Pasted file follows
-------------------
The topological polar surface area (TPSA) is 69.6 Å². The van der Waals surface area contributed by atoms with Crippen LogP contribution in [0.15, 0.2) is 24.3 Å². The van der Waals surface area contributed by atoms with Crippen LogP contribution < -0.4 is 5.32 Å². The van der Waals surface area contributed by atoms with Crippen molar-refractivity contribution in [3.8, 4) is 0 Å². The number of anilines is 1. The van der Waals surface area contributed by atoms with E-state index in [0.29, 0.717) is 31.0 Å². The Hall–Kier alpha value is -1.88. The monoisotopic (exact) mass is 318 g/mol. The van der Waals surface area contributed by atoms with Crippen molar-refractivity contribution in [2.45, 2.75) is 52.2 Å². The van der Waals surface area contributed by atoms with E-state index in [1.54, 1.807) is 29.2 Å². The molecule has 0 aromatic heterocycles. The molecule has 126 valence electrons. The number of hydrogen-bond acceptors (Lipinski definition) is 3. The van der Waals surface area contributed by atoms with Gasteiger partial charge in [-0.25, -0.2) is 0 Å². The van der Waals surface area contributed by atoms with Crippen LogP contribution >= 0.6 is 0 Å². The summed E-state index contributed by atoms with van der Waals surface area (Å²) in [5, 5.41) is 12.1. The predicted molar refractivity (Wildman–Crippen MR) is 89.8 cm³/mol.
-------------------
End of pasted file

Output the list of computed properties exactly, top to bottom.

The topological polar surface area (TPSA) is 69.6 Å². The van der Waals surface area contributed by atoms with Crippen LogP contribution in [0.15, 0.2) is 24.3 Å². The van der Waals surface area contributed by atoms with Crippen LogP contribution < -0.4 is 5.32 Å². The van der Waals surface area contributed by atoms with Crippen molar-refractivity contribution in [3.8, 4) is 0 Å². The number of anilines is 1. The van der Waals surface area contributed by atoms with E-state index in [0.29, 0.717) is 31.0 Å². The Hall–Kier alpha value is -1.88. The monoisotopic (exact) mass is 318 g/mol. The van der Waals surface area contributed by atoms with Crippen molar-refractivity contribution in [2.45, 2.75) is 52.2 Å². The van der Waals surface area contributed by atoms with E-state index in [1.54, 1.807) is 29.2 Å². The molecule has 0 aromatic heterocycles. The molecule has 126 valence electrons. The number of hydrogen-bond acceptors (Lipinski definition) is 3. The van der Waals surface area contributed by atoms with Gasteiger partial charge in [-0.25, -0.2) is 0 Å². The van der Waals surface area contributed by atoms with Crippen LogP contribution >= 0.6 is 0 Å². The summed E-state index contributed by atoms with van der Waals surface area (Å²) in [5, 5.41) is 12.1. The predicted molar refractivity (Wildman–Crippen MR) is 89.8 cm³/mol.